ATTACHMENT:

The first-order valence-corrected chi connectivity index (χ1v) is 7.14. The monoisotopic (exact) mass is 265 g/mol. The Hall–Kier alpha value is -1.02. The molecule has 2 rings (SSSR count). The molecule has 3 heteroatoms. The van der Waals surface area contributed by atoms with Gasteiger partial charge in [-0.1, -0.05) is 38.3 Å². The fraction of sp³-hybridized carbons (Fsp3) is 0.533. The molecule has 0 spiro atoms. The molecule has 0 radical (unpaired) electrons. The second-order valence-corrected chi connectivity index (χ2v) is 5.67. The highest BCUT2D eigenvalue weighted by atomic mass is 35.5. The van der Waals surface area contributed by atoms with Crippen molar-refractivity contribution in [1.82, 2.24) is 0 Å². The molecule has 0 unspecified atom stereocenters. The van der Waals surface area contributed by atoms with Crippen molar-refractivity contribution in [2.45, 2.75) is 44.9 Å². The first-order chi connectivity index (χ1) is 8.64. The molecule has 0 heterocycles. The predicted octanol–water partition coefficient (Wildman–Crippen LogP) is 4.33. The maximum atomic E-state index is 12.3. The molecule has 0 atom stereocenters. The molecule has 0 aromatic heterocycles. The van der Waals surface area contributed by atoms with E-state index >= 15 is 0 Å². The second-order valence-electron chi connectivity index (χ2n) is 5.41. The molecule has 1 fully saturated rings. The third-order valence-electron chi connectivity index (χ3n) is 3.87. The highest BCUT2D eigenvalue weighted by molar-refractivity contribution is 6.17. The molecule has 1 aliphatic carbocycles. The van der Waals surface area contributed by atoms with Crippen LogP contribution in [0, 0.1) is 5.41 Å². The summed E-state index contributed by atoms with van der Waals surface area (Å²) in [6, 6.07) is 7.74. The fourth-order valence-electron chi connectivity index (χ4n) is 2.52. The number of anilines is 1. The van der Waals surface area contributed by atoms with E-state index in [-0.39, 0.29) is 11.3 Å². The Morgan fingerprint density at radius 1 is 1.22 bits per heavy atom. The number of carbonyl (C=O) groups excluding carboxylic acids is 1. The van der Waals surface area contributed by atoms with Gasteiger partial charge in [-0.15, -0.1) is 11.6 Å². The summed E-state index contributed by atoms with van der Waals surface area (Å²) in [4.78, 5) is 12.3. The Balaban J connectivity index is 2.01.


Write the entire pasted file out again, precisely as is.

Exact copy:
The first-order valence-corrected chi connectivity index (χ1v) is 7.14. The monoisotopic (exact) mass is 265 g/mol. The Hall–Kier alpha value is -1.02. The molecule has 2 rings (SSSR count). The molecule has 3 heteroatoms. The van der Waals surface area contributed by atoms with Gasteiger partial charge in [-0.1, -0.05) is 38.3 Å². The fraction of sp³-hybridized carbons (Fsp3) is 0.533. The molecule has 0 spiro atoms. The molecule has 0 radical (unpaired) electrons. The second-order valence-corrected chi connectivity index (χ2v) is 5.67. The highest BCUT2D eigenvalue weighted by atomic mass is 35.5. The van der Waals surface area contributed by atoms with Crippen molar-refractivity contribution in [1.82, 2.24) is 0 Å². The molecule has 0 unspecified atom stereocenters. The van der Waals surface area contributed by atoms with Crippen molar-refractivity contribution in [2.45, 2.75) is 44.9 Å². The first-order chi connectivity index (χ1) is 8.64. The molecule has 0 heterocycles. The predicted octanol–water partition coefficient (Wildman–Crippen LogP) is 4.33. The maximum atomic E-state index is 12.3. The molecule has 0 atom stereocenters. The molecule has 0 aromatic heterocycles. The van der Waals surface area contributed by atoms with E-state index >= 15 is 0 Å². The second-order valence-electron chi connectivity index (χ2n) is 5.41. The molecule has 1 fully saturated rings. The third-order valence-electron chi connectivity index (χ3n) is 3.87. The highest BCUT2D eigenvalue weighted by molar-refractivity contribution is 6.17. The molecule has 1 aliphatic carbocycles. The van der Waals surface area contributed by atoms with Crippen LogP contribution in [0, 0.1) is 5.41 Å². The summed E-state index contributed by atoms with van der Waals surface area (Å²) in [6, 6.07) is 7.74. The fourth-order valence-electron chi connectivity index (χ4n) is 2.52. The number of anilines is 1. The van der Waals surface area contributed by atoms with E-state index in [-0.39, 0.29) is 11.3 Å². The Morgan fingerprint density at radius 1 is 1.22 bits per heavy atom. The number of carbonyl (C=O) groups excluding carboxylic acids is 1. The van der Waals surface area contributed by atoms with Gasteiger partial charge in [-0.15, -0.1) is 11.6 Å². The summed E-state index contributed by atoms with van der Waals surface area (Å²) in [4.78, 5) is 12.3. The Balaban J connectivity index is 2.01.